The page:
A Celebration of Mothers and Milk: Breastfeeding Journeys


Back in May I took a 2 night trip up the Shore by myself. I needed a few days to not be touched or needed by another human. I was so ready to be done with breastfeeding that there were nights I would sit in my son’s room crying after being in there for over an hour with a toddler that wouldn’t unlatch or go to sleep. I felt like I was at a tipping point and I had to get away to breathe and reset, allowing space to be whole again for myself and my family.


I thought that those few days away would finally help my son loosen the grips on his security blanket (aka my boobs), but when I returned we fell back into a similar, although more limited, routine. I felt disappointed at first, wishing it could have been any easy transition away from nursing and tried to limit his time attached to me each day. Then  fairly quickly, I realized that I no longer felt frustration as I continued to find myself in his room each night.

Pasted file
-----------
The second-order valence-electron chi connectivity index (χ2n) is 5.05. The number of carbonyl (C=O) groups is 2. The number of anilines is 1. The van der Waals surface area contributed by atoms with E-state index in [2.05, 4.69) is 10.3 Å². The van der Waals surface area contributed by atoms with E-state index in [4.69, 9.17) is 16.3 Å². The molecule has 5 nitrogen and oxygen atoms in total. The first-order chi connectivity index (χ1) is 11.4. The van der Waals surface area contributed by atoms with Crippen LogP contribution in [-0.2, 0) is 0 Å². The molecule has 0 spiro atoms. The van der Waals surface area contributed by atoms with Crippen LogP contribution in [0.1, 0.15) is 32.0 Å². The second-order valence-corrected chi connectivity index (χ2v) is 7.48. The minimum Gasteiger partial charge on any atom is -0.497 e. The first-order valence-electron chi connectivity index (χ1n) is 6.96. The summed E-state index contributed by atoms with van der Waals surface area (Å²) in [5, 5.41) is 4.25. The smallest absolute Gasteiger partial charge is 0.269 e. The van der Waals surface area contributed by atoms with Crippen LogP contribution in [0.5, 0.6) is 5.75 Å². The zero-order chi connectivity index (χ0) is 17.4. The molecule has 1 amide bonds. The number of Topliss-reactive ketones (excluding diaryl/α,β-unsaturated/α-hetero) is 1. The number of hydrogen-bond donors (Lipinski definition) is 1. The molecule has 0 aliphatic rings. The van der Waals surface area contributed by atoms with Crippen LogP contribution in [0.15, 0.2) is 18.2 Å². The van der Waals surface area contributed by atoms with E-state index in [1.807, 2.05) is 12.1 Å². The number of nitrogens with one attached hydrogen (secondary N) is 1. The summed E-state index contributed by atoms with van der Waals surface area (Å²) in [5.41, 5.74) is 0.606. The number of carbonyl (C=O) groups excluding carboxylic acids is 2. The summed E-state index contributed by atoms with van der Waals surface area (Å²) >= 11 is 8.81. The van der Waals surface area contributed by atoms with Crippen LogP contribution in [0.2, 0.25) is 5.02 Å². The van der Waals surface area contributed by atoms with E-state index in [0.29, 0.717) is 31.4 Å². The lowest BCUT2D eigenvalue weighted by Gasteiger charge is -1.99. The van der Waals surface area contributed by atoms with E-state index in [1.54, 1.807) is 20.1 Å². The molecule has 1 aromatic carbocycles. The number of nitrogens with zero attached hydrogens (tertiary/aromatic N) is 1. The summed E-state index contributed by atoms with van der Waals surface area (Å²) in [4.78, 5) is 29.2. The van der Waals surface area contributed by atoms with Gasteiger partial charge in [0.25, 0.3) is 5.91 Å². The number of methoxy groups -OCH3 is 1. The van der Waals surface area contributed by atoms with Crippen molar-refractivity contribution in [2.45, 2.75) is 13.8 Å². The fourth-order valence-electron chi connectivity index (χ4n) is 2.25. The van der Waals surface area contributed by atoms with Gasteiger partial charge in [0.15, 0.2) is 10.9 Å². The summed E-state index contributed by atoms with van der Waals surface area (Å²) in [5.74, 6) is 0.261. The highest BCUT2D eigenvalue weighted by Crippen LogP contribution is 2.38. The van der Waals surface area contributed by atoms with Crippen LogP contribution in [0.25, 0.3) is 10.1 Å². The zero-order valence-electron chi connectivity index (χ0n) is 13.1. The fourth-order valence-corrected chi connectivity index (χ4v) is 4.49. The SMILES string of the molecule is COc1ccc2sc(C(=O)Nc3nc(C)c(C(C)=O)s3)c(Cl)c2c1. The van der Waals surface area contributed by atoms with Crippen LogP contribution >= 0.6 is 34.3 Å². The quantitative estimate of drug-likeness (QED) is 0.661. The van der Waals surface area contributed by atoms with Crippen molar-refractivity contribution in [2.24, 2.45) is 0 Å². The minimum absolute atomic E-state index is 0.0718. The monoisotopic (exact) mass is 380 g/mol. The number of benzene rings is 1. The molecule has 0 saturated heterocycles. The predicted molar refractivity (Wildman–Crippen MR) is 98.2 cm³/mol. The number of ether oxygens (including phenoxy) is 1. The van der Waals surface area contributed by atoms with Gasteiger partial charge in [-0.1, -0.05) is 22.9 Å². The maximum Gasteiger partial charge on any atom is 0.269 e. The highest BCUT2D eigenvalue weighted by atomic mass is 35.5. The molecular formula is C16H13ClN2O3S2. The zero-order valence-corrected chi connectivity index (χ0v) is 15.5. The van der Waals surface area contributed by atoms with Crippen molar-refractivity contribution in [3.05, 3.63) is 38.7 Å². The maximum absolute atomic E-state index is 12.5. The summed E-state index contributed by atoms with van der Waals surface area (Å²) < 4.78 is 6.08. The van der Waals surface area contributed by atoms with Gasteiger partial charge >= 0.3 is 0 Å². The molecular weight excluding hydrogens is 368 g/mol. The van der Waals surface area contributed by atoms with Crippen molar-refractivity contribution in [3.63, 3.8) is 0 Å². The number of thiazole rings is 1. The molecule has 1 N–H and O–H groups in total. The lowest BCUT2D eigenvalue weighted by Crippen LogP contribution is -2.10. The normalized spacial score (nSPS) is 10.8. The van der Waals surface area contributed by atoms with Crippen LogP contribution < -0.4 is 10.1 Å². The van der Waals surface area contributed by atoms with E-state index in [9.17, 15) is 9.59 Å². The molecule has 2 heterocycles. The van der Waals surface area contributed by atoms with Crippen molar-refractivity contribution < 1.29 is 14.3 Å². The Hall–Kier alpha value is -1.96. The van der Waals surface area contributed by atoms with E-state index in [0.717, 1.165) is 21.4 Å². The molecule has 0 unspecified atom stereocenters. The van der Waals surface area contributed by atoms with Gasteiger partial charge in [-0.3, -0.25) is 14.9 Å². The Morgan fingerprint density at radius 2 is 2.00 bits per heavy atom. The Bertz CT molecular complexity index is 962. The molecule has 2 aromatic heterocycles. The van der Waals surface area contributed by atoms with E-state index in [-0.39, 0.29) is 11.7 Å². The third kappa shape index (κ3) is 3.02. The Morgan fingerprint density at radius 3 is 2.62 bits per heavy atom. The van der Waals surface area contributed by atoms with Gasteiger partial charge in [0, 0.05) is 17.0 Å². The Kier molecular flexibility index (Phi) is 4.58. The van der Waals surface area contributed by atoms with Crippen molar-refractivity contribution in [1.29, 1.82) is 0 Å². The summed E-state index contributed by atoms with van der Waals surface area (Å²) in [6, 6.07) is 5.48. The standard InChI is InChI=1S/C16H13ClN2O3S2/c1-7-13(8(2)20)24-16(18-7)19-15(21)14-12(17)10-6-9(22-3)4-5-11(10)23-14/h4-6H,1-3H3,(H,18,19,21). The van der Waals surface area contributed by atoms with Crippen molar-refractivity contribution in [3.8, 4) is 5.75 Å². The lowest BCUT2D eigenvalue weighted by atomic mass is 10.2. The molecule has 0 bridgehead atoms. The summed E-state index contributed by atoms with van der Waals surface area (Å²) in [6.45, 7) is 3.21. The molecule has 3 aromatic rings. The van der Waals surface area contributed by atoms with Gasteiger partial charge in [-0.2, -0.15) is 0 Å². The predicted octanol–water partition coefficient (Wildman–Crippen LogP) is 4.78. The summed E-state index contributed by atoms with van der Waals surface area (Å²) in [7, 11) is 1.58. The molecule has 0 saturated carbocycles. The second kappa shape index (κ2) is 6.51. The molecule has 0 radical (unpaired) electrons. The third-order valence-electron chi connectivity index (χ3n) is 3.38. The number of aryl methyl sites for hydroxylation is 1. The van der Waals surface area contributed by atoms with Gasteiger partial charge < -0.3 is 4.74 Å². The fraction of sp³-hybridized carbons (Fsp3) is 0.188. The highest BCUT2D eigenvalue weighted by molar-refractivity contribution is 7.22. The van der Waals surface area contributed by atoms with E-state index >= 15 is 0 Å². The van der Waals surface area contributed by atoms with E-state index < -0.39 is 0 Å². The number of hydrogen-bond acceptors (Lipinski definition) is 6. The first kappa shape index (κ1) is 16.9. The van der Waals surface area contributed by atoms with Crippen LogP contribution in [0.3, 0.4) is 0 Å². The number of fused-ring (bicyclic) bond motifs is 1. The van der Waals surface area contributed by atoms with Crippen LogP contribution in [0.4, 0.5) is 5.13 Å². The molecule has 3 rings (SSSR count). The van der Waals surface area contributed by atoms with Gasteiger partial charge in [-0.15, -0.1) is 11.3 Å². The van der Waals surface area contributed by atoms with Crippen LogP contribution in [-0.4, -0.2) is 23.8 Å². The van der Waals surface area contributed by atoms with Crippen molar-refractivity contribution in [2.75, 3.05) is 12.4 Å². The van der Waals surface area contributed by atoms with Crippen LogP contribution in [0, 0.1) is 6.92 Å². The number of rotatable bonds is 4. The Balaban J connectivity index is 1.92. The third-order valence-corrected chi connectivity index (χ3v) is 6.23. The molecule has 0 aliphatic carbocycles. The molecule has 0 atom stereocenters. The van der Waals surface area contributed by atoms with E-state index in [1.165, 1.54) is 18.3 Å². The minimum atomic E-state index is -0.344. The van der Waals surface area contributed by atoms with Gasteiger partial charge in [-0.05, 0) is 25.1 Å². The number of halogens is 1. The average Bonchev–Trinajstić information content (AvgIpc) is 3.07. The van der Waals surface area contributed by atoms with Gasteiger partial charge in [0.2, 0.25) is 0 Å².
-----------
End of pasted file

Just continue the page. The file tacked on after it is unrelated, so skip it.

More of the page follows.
Now, nearly 3 months later, not much has changed. My son is now closer to 2.5 than 2 and I do realize that sooner rather than later, I will have to force an end date (which I wish would just come naturally, but have no hope of actually happening). For now, I think we still appreciate the comfort we provide each other and honestly, I’m not sure which one of us needs it more.


I am continually grateful for the ease that has accompanied breastfeeding with my son, which makes it easy for me to be more fluid and open with our journey, but for those struggling, I see you too. I spent 16 very difficult months breastfeeding my daughter and I cannot believe we made it that long.


Whether it’s one day, one month, one year, never discredit the work your body did and what you gave your child. I’m here to cheer you on, however you get that babe fed!

– Duluth Mom Contributor, Sarah Herrick- Smíšek

Photo Credit Michaela Rai Photography
Photo Credit Michaela Rai Photography

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Photo Credit: Three Irish Girls Photography
Photo Credit: Three Irish Girls Photography

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